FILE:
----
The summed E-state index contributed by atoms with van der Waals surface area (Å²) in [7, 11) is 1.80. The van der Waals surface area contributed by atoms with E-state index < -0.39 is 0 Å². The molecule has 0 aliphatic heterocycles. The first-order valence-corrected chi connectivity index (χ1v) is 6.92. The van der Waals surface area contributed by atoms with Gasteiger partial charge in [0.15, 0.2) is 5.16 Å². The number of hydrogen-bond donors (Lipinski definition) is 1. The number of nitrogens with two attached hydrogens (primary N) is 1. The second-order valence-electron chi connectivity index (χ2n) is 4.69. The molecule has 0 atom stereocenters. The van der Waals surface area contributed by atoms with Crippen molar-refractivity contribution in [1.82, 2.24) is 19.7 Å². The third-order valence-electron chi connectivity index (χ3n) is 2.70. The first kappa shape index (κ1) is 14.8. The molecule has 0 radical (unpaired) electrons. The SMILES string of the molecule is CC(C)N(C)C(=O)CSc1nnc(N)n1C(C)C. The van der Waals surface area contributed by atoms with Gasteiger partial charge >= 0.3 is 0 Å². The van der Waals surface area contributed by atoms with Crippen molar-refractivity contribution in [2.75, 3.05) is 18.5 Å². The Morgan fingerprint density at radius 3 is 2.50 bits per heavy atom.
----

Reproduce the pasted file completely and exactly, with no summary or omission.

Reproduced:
The summed E-state index contributed by atoms with van der Waals surface area (Å²) in [7, 11) is 1.80. The van der Waals surface area contributed by atoms with E-state index < -0.39 is 0 Å². The molecule has 0 aliphatic heterocycles. The first-order valence-corrected chi connectivity index (χ1v) is 6.92. The van der Waals surface area contributed by atoms with Gasteiger partial charge in [0.15, 0.2) is 5.16 Å². The number of hydrogen-bond donors (Lipinski definition) is 1. The number of nitrogens with two attached hydrogens (primary N) is 1. The second-order valence-electron chi connectivity index (χ2n) is 4.69. The molecule has 0 atom stereocenters. The van der Waals surface area contributed by atoms with Crippen molar-refractivity contribution in [1.82, 2.24) is 19.7 Å². The third-order valence-electron chi connectivity index (χ3n) is 2.70. The first kappa shape index (κ1) is 14.8. The molecule has 0 radical (unpaired) electrons. The SMILES string of the molecule is CC(C)N(C)C(=O)CSc1nnc(N)n1C(C)C. The van der Waals surface area contributed by atoms with Gasteiger partial charge >= 0.3 is 0 Å². The van der Waals surface area contributed by atoms with Crippen molar-refractivity contribution in [2.75, 3.05) is 18.5 Å². The Morgan fingerprint density at radius 3 is 2.50 bits per heavy atom.